A reactor at a nuclear power plant in southern Taiwan was shut down following a fire that broke out at around midnight Sunday, its operator said Monday.
Taiwan Power Co. spokesman Lin Te-fu told Kyodo News the fire broke out at 23:58 p.m. at the Maanshan Nuclear Power Plant at Hengchun, apparently caused by a short-circuited supplementary transformer.
Firefighters extinguished the fire in 17 minutes and there was no leakage of radiation, Lin said.
Unit 2 reactor of the facility has been shut down and repair is estimated to take about two weeks. But because the facility has two reactors, the shutdown will not affect the supply of power.
A probe is under way to determine the cause of the short circuit in the transformer, Lin said.
Taiwan has three operating nuclear power stations — two in the north and one in the south. All have operated safely for many years, while providing nearly 20 percent of the island’s electricity.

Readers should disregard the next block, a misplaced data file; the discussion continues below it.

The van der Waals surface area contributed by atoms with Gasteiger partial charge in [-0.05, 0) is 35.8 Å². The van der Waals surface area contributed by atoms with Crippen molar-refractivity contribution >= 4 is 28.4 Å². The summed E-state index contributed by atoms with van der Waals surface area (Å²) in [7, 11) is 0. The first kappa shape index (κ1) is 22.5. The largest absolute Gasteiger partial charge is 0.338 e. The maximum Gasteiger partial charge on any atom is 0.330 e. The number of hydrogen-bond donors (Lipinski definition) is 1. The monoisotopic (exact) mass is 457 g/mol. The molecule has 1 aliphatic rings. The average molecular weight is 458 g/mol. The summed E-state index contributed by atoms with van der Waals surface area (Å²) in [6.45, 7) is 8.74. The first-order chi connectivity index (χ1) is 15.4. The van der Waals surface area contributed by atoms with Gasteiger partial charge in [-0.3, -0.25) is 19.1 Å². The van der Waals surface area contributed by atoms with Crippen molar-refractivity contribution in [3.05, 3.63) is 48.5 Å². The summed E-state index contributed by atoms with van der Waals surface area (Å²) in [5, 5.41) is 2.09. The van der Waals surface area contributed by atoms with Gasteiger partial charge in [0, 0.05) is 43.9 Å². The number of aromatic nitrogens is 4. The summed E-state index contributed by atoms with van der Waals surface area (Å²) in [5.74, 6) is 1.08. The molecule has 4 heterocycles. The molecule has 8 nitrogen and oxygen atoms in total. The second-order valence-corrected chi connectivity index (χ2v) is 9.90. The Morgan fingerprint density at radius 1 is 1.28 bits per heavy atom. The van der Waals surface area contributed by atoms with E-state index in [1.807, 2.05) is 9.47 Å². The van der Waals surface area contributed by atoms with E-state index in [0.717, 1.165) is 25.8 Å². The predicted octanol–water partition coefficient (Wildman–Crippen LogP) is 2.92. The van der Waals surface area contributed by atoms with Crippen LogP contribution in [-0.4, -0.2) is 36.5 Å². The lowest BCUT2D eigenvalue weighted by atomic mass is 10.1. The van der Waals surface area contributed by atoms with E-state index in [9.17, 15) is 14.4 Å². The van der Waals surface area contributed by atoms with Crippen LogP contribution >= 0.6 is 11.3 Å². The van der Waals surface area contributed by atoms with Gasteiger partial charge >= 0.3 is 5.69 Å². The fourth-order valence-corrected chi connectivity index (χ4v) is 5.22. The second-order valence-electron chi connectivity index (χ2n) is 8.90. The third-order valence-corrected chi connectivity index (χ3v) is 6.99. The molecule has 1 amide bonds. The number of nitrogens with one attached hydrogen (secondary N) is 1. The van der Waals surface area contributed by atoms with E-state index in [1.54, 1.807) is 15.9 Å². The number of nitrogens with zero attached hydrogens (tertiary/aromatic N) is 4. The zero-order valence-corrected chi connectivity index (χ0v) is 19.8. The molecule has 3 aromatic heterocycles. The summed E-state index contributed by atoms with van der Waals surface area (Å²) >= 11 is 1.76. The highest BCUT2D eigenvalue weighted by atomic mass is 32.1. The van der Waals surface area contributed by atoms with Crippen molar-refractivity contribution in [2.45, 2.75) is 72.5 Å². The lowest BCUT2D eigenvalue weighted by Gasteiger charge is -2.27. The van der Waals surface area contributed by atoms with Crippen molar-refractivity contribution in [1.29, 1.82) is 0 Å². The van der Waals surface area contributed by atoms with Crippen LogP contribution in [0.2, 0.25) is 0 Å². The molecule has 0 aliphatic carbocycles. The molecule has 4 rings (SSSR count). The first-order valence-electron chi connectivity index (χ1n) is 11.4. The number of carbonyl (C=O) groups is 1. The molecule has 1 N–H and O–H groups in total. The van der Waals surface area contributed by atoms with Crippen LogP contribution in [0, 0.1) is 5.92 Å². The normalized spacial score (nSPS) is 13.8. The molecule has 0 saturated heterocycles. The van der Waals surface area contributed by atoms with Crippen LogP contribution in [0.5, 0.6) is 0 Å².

A fourth plant is under construction, also in the north. However, various shutdowns due to engineering problems and policy reversals have delayed its completion.
The Taiwan government said last year that it will freeze construction of the fourth facility pending endorsement of the project by voters in a national referendum.
Taipower, as the power utility is commonly known, said in January that construction will enter a three-year hiatus on July 1.
Concerns about the safety of nuclear power flared up again in the wake of the 2011 Fukushima nuclear disaster in Japan.
Apart from apprehension over the growing stockpile of nuclear waste, critics say adding a new nuclear power facility in earthquake-prone Taiwan’s heavily populated north will only make matters worse.